To Isabel Weston Pound, 14 January, 1920, London Holland Place Chambers

L/HP 459

Dear Mother


          It is a great pity that Th. Jefferson is not taught in American schools.



To Homer Pound, c. 1 May 1924, Perugia

L/HP 528 

Dear Dad


This note mainly to ask if you know any thing about American Presidents - I have what I need on Wash. & Jefferson but that's about all. - I don’t care a damn about their public eye wash. I want facts indicative of personality.

Is there anything in yr. old vols. of Grant’s Life. - or Blaine’s ‘20 years of congress.’ - or did you pick up anything when you were in Washington or from T.C.P. that threw any light on Garfield - Arthur - G.C. - or whomever happened before Garfield. Lincoln?? (forget dates. Johnson, Grant,?? Hayes. - Garfield - forget if there were any others. -

Can you look over books in Phila library. -

Jefferson’s letters I have read. He was probably the only civilized man who ever held down the job.

(of course it is now accepted that Lincoln was J.Xt & not human. - so I’m not counting him.)

Tyler - Harrison lst possible Monroe. might be the brighter spots in the annals of national bad taste.

I can’t remember the names of a lot of ’em. There was a Johnny named Polk & two bums called Adams// anny how it wd. be more interesting for you to read such of their correspondence as is printed - than to read the pollyanay de nos jours -

I believe Grover has written his own life - but suppose the book’s bunk & designed to tell the young to be industrious.

Any how the earlier occupants are more likely to be interesting.


TSE to Olivia Shakespear, 3 May 1924, Milestone Cottages

L/TSE 2: 401

Dear Mrs Shakespear,

On the contrary, it is possible that Ezra may curse me. To the best of my recollection the complete works of Thomas Jefferson were left at Holland Place Chambers. Ezra had them for a long time and I think that when he went to Paris, we had some discussion as to whether he should return them to me. There are a great many volumes and my flat was already filled with books, so I think that he agreed to store them for me. At any rate I have not got the Jefferson now and I think that you will find them at Holland Place Chambers.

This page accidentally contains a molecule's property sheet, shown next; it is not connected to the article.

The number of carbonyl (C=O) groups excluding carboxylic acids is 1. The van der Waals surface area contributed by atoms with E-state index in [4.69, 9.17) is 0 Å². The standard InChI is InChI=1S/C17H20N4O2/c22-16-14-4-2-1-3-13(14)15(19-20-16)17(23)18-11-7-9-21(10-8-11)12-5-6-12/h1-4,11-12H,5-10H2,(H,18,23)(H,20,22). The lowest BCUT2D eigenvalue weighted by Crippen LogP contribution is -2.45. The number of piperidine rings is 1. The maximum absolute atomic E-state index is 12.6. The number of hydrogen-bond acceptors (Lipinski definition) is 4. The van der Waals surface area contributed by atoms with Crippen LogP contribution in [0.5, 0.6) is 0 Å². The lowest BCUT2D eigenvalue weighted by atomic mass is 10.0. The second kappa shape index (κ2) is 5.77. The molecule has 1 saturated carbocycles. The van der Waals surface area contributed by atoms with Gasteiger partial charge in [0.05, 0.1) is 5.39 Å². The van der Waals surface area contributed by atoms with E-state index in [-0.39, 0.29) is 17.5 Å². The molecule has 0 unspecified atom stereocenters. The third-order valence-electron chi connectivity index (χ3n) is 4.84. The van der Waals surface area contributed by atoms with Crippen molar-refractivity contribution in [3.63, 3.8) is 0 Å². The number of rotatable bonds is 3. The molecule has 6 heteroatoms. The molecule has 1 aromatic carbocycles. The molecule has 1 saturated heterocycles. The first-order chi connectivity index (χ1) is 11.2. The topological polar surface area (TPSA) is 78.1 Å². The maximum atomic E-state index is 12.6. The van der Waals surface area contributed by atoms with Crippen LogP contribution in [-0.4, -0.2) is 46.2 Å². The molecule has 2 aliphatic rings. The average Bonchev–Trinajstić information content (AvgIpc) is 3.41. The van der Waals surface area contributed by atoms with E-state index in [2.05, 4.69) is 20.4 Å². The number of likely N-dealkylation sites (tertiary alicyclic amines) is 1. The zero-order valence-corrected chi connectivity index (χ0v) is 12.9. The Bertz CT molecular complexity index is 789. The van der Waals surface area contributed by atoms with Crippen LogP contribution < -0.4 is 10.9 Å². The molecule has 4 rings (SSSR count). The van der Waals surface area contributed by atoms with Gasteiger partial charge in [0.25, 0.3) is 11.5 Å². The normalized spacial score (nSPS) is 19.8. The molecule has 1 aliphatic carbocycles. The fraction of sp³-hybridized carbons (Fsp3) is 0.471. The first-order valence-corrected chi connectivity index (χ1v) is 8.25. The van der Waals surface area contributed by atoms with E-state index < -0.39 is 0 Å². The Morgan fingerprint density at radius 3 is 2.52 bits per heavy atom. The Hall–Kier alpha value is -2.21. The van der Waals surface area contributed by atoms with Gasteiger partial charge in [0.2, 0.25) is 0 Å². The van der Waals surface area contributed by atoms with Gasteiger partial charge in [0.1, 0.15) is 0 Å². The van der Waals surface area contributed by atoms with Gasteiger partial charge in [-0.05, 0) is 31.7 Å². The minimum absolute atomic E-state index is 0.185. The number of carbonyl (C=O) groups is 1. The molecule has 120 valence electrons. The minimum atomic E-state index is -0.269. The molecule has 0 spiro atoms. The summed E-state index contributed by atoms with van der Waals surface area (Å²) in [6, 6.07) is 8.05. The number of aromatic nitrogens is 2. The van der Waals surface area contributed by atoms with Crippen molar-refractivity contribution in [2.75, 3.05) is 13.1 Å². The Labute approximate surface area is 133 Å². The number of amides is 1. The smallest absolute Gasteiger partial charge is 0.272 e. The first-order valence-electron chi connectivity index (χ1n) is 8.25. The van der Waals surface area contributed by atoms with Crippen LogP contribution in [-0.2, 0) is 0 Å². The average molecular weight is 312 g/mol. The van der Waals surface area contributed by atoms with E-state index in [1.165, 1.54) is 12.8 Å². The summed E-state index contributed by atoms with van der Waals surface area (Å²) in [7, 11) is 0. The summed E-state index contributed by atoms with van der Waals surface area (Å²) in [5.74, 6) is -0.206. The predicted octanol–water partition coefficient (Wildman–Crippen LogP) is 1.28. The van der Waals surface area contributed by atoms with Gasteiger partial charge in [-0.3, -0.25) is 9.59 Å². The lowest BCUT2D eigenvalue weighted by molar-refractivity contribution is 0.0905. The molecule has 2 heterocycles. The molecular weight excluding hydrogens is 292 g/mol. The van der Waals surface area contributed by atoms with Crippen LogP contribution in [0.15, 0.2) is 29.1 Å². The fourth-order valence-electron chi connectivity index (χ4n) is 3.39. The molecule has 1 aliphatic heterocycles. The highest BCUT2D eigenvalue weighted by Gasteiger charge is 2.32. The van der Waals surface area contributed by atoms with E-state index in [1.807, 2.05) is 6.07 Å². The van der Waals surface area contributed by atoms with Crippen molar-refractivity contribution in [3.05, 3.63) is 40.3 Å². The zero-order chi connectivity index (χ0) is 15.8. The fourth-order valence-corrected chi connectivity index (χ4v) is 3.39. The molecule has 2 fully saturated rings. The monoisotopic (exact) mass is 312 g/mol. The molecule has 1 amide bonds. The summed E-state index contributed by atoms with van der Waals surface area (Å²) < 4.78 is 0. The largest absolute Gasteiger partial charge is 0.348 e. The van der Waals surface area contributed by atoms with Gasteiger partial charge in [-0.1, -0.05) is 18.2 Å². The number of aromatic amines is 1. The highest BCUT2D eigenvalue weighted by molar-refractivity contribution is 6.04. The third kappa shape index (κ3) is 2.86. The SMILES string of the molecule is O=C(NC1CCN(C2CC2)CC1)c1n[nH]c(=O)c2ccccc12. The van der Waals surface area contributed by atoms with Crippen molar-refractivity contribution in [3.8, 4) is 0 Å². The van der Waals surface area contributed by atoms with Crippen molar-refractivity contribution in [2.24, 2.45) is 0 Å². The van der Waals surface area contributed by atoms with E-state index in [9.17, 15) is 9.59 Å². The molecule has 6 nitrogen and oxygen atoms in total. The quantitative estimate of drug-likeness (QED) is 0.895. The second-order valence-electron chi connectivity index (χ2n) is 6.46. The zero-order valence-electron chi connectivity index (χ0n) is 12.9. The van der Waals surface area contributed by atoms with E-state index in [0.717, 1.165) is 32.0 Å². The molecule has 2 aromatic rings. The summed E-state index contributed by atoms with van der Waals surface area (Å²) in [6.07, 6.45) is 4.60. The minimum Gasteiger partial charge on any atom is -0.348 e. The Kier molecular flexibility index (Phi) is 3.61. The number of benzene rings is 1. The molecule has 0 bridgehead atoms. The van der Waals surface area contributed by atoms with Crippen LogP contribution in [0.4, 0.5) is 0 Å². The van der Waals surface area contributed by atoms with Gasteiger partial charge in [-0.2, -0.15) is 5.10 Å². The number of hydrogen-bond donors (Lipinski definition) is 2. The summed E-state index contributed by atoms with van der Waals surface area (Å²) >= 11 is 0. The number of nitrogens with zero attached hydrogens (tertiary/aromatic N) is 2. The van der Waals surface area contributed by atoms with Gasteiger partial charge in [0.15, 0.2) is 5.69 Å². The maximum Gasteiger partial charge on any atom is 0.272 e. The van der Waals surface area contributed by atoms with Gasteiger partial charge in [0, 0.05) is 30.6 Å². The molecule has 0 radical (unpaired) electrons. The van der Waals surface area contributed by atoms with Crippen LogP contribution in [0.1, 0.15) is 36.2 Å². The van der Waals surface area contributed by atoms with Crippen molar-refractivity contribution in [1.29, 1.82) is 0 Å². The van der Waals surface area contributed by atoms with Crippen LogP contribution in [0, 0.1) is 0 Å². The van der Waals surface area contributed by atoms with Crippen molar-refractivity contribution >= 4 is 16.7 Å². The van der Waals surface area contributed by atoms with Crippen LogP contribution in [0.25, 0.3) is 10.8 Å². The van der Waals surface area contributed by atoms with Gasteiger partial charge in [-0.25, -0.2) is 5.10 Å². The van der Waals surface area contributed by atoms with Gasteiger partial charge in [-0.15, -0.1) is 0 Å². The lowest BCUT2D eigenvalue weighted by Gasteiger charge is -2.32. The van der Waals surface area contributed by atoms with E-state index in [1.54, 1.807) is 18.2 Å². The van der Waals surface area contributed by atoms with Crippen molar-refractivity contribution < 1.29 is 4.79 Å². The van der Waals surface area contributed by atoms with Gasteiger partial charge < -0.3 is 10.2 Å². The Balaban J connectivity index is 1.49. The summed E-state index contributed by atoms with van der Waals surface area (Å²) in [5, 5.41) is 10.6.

To Homer Pound, 28 May 1924

L/HP 531

Dear Dad


Re executives, I have one or two plums. Geo. W’s death – Jefferson trying to get a gardener who cd. play the french horn in quartette after dinner. (wanted to import one along with a clavicord) Shd. like something of the Lincoln family that hadn’t been worn to death & that didn’t feature J. Christ too heavily – also Grant.

The row of duds begins early with Mr. Adams.


From Dorothy Pound, 29 July 1924, London

Lilly Library Pound Mss. Box 1

Have found the ten vols. of the good Jefferson in two brown paper parcels on shelf over front door! Am glad to have tracked them down. That will have to wait until Sept. when either O.S. or self will look up – Tell me again what you want beside the French horn gardener. 


From Dorothy Pound, 30 July 1924, London

Lilly Library Pound Mss. Box 1

I feel Jefferson deserves yr notice! But imagine that he will go into Cantos (& be the more pleased)


To Dorothy Pound, 4 August 1924 

Lilly Library Pound Mss. Box 1



In the Jefferson I want his account of Washington’s sidestepping the question about Xtianity. I think you might bring back a few vols, and let me read em in Italy. There shd be room for em in the box. Must stir up the box maker. 

Bring a few vols, say 3, of the letters. If not too much trouble. 

The Swinburne vol is I think the 2nd, Poems and Ballads or possibly the 1st. 

My Laus Veneris seems to have most of the 1st pans b in it. 

Anyhow I shd like yo take another vol of S away with me.